Review: Forty Acres by Dwayne Alexander Smith

Forty AcresWhat if overcoming the legacy of American slavery meant bringing back that very institution? A young black attorney is thrown headlong into controversial issues of race and power in this page-turning and provocative new novel.

Martin Grey, a smart, talented black lawyer working out of a storefront in Queens, becomes friendly with a group of some of the most powerful, wealthy, and esteemed black men in America. He’s dazzled by what they’ve accomplished, and they seem to think he has the potential to be as successful as they are. They invite him for a weekend away from it all—no wives, no cell phones, no talk of business. But far from home and cut off from everyone he loves, he discovers a disturbing secret that challenges some of his deepest convictions…

Martin finds out that his glittering new friends are part of a secret society dedicated to the preservation of the institution of slavery—but this time around, the black men are called “Master.” Joining them seems to guarantee a future without limits; rebuking them almost certainly guarantees his death. Trapped inside a picture-perfect, make-believe world that is home to a frightening reality, Martin must find a way out that will allow him to stay alive without becoming the very thing he hates.

A novel of rage and compassion, good and evil, trust and betrayal, Forty Acres is the thought-provoking story of one man’s desperate attempt to escape the clutches of a terrifying new moral order.


I love the concept of Forty Acres. I love the whole idea of turning the tables and the possibility it allows for enlightening more people. Slavery is an absolutely horrible practice. I personally find it repugnant. I’m gob-smacked when I come across people who believe in race-differences and embracing something like slavery. I have actually come across these people. I’m super white, as in I’m pale enough to blend into white, and I have had people coming up to me and talking to me about ‘White Power’ and other such nonsense.

These people leave me speechless. At first with shock and then with pure rage. This is a reaction I experienced while reading Forty Acres. These men, the members of Forty Acres, are so brainwashed and irrational. Except, if you empathise enough, you can understand how something like this could come about.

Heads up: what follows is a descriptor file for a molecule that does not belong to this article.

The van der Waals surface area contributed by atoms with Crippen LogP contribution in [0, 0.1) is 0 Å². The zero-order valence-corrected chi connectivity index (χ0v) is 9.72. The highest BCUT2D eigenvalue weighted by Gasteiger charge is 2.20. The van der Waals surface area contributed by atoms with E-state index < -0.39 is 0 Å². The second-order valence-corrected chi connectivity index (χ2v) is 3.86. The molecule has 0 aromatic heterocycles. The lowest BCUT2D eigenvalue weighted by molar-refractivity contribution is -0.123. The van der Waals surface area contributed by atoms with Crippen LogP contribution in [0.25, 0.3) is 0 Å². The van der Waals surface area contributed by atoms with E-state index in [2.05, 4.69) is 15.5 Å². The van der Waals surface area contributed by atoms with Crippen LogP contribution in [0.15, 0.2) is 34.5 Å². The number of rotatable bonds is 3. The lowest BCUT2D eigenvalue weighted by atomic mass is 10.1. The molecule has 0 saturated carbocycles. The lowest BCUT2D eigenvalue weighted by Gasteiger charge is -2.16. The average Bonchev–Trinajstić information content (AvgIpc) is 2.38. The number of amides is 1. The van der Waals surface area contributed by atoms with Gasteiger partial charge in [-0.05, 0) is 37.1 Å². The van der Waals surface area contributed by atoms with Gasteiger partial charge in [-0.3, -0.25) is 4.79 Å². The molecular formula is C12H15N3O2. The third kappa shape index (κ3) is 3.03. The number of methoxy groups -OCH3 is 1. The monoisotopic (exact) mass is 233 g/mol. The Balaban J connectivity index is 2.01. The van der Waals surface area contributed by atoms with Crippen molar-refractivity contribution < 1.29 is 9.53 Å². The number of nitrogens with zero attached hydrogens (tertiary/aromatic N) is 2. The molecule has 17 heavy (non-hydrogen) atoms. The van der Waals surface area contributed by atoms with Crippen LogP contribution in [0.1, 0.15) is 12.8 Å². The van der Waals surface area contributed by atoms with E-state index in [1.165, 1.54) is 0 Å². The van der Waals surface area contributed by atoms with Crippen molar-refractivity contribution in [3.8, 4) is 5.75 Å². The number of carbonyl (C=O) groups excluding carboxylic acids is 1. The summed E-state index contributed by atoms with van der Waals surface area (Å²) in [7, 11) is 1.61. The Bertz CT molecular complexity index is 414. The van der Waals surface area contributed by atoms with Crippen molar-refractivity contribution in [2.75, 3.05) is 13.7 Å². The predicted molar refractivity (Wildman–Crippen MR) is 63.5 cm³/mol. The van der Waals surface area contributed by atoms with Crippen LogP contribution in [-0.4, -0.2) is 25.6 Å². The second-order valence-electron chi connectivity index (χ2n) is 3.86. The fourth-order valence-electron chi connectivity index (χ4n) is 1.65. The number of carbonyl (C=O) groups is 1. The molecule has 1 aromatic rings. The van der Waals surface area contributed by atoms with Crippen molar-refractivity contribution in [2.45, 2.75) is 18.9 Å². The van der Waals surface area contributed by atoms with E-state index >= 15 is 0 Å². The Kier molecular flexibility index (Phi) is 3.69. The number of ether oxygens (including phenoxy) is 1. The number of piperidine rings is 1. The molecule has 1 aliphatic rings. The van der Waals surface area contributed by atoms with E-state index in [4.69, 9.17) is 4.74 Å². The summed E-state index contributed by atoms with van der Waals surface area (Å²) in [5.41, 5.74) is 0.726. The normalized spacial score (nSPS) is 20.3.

Two wrongs don’t make a right. This is something I firmly believe, but that doesn’t mean human beings avoid continuously making wrongs. Human beings often correct wrongs with more wrongs. People can be easily brain-washed and led astray. We’re very susceptible creatures. We like to think we’re individuals, but we’re actually very easily manipulated. Introduce an enigmatic character with a persuasive argument, the ability to have the answer for all doubts, and you’ve got yourself keys to lead to successful brainwashing.

As much as I wanted to love Forty Acres, and as much as I couldn’t put it down at times, I felt there was something missing. The story didn’t quite hit the mark. There was a great deal of showing, which is fantastic, but then it was followed by telling. This gave the impression of reading a story where the reader is considered below average intelligence. It happens sometimes and I know perceptions of intelligence is not always the case, but it doesn’t make reading the story any easier.

I feel much of the telling could have been whittled down in favour for more character development.Perhaps tighter friendships and interactions could have caused even more intensity and shocks.

Forty Acres is definitely an intriguing and unique concept. Forty Acres makes you think. I found it made me consider the possibility of something like the Forty Acres complex to happen. It’s possible a place like Forty Acres exists and I think this is one reason why it makes Forty Acres hard to put down at times.

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